Examination of Witnesses(Questions 1-19)|
TUESDAY 15 OCTOBER 2002
1. Good morning. May I welcome you to the first
session of the new Committee looking at affordable housingalthough
I want to stress that we are continuing with the evidence we received
in the old Committee. Could I ask you to identify yourselves for
(Ms McEleney) Maureen McEleney. I work for the London
Borough of Tower Hamlets.
(Councillor Keith) Michael Keith. I am the lead member
for regeneration in Tower Hamlets, and the Chair of Thames Gateway
2. Would you like to say anything by way of
introduction, or are you happy to go straight to questions?
(Councillor Keith) We are happy to go
straight to questions.
3. Good morning. In your evidence you describe
Tower Hamlets as having a growing population with high levels
of poverty and overcrowding and a large proportion of the public
housing requiring major improvements. Can you describe briefly
for the Committee what you believe to be the causes of the housing
problems in Tower Hamlets?
(Councillor Keith) I think the most straightforward
cause is under-investment in the housing stock over a sustained
period of time; and that has generated a set of problems which
produce a state of disrepair that is estimated in hundreds of
millions of pounds in terms of trying to bring it up to decent
standards. Also, alongside that, in terms of the quality of the
stock, the level of overcrowding within that stock is the highest
within the United Kingdom. The combination of those two factors
make for a very difficult position. Alongside that, some of the
worst stock has been bought out through Right to Buy and is being
increasingly recycled as a new Rackmana landlord appears
effectively renting out that stock to some of the poorest communities
4. You do not believe that any of the fault
could possibly lie with the previous policies adopted by the Council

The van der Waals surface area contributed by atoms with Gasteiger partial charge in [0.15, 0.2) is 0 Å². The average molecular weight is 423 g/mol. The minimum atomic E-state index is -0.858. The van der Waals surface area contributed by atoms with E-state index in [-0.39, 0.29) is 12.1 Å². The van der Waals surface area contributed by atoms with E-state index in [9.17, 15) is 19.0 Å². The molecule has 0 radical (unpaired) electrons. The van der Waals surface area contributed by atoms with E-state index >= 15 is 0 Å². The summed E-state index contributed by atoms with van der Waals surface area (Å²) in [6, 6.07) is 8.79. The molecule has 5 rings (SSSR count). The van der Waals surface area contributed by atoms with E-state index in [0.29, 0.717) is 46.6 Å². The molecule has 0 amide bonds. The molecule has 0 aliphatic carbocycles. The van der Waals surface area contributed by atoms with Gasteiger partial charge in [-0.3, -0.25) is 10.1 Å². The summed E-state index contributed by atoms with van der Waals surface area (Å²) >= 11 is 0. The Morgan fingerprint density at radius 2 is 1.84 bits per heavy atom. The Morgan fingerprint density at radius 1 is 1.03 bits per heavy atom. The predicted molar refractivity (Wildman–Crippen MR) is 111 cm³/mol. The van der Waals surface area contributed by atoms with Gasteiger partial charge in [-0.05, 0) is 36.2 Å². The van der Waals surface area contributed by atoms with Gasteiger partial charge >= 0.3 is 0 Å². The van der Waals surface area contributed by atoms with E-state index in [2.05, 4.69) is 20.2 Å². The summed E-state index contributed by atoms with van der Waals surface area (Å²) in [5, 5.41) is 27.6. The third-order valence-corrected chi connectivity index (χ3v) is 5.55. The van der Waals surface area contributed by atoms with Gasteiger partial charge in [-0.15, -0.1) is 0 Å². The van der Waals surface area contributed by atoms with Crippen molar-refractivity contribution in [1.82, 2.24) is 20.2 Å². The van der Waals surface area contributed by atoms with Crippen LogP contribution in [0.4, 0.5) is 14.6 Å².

in relation to administration, in relation to repair of housing
(Councillor Keith) If that were to be the case I think
you would find a situation radically different in Tower Hamlets
from other parts of inner London. If you look at the demographics
of the Borough, if you look at the history of inner London as
a whole, I think the problems are not exceptional in Tower Hamletsthat
is not to say any local authority is infallible. I think the structural
quantum that is at stake here is a product of a part of London
that was bombed to bits in the War and had massive new build in
the post-War era; that post-War stock, as we know, across the
country suffered from a lack of investment for a period of time.
I think those are structural problems that are beyond one institution's
competence or incompetence. That is the macro scale.
5. Having said that, how do you believe Government
should use the new funds in the Comprehensive Spending Review
to address Tower Hamlets' housing needs?
(Councillor Keith) I think Maureen might say a bit
more in detail there. There are two straightforward points we
would want to make. Firstly, I think there are continuities in
the period pre-1997, and post-1997 for that matter, and we have
explored through the Estate Regeneration Challenge Fund (and subsequently
through other measures) housing choice, looking at partnership
with major Social Landlords, trying to explore ways of getting
investment in that housing stock. We are pursuing that very vigorously;
but, in order to do that, it is acknowledged by housing experts
across the political spectrum that the stock we have is a negative
asset. We need a dowry in order to make that process of stock
transfer fiscally plausible, if you like. Secondly, I think we
would say that the impact of abuses of the Right to Buy legislation